Book Review: You Bring The Distant Near by Mitali Perkins

Hey guys! I recently finished reading this lovely book called “You Bring The Distant Near” by Mitali Perkins.

You Bring the Distant Near : Five Girls. Three Generations. One Great American Love Story  IMG_20180607_223245

Title: You Bring The Distant Near

Author: Mitali Perkins

Genre: Fiction, Young adult fiction, Domestic Fiction, Realistic Fiction, Family

Length: 320 pages

Rating: 3.5⭐ / 5

Get your copy here:


Five girls. Three generations. One great American love story. You Bring the Distant Near explores sisterhood, first loves, friendship, and the inheritance of culture–for better or worse. Ranee, worried that her children are losing their Indian culture; Sonia, wrapped up in a forbidden biracial love affair; Tara, seeking the limelight to hide her true self; Shanti, desperately trying to make peace in the family; Anna, fighting to preserve her Bengali identity–award-winning author Mitali Perkins weaves together a sweeping story of five women at once intimately relatable and yet entirely new.

OtakuMeganeChan’s Review:

The book is about 3 generations of Bengali woman, the upbringing of the daughters and spending their lives on the foreign land where they have to deal with the identity and personality crisis of their Indian heritage and culture and embracing the foreign influence.

Honestly, this book is out of my comfort circle as I rarely read books which are categorized under ‘Realistic/Adult/Family Fiction’. I am more of a ‘Thriller, Murder, Crime, Mystery, Fantasy’ reader.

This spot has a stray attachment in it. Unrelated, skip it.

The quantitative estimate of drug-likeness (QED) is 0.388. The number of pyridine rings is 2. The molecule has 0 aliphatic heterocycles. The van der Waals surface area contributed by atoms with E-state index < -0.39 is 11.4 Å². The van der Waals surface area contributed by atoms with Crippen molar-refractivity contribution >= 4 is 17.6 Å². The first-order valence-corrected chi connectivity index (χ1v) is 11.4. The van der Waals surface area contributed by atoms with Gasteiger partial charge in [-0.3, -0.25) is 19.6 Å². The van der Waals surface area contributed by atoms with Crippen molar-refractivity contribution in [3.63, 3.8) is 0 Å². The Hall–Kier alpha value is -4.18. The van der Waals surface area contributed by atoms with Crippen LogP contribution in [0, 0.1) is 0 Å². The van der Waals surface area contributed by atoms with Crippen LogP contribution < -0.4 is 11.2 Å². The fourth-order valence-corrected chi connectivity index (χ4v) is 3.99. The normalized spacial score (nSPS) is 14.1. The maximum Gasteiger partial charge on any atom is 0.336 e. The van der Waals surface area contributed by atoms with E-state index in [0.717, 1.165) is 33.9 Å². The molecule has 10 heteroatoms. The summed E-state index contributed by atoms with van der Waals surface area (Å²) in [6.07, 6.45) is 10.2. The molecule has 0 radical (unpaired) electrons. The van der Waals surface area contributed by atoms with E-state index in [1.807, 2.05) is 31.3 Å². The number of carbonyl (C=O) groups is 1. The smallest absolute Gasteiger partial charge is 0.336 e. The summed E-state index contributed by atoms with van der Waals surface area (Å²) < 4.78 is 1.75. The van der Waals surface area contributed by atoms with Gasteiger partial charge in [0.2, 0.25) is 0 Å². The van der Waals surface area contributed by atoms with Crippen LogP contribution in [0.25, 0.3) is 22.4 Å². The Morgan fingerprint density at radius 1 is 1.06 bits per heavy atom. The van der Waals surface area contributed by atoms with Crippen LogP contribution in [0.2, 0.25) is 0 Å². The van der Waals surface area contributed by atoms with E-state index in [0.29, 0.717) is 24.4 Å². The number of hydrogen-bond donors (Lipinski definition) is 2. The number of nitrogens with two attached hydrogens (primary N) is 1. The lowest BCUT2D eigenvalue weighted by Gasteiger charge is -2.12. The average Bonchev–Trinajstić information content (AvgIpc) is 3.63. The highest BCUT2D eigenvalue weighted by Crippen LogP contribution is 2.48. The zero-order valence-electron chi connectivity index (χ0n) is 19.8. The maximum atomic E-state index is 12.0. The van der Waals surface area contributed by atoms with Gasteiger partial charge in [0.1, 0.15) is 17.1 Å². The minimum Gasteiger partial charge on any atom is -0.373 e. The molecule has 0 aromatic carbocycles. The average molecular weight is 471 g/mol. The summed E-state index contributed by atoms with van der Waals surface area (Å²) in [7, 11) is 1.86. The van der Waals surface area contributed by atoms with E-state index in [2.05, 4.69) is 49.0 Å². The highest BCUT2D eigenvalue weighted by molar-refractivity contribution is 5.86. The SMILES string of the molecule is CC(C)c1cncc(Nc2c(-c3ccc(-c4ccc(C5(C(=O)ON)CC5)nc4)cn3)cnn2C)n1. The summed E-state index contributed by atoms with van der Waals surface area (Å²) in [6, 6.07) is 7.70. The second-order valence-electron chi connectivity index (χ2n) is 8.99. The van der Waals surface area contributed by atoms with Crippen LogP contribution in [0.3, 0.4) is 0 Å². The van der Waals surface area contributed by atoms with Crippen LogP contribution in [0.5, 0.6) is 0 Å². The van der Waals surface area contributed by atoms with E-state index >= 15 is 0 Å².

The book starts off with the Indian family settled in the UK now migrating to the US where they face many changes and challenges in their daily life. The book is from the point of view of 5 girls or ladies as the story progresses. So you can really relate to them at many points in the book. But later on, the story loses the charm that it had in the beginning. It becomes kinda repetitive and written in a hurry to just finish what was started (This is when the granddaughters are introduced in the latter part of the story). The ending of the book is rushed and abrupt which does not have a smooth transition in the last few chapters.

In my opinion, I would read this book only once and recommend that you guys have a read yourself as the portrayal of Indian immigrants with identity and personality crisis is well shown.

(Pic courtesy: Google and @that.fictionfandom.faerie on Instagram)

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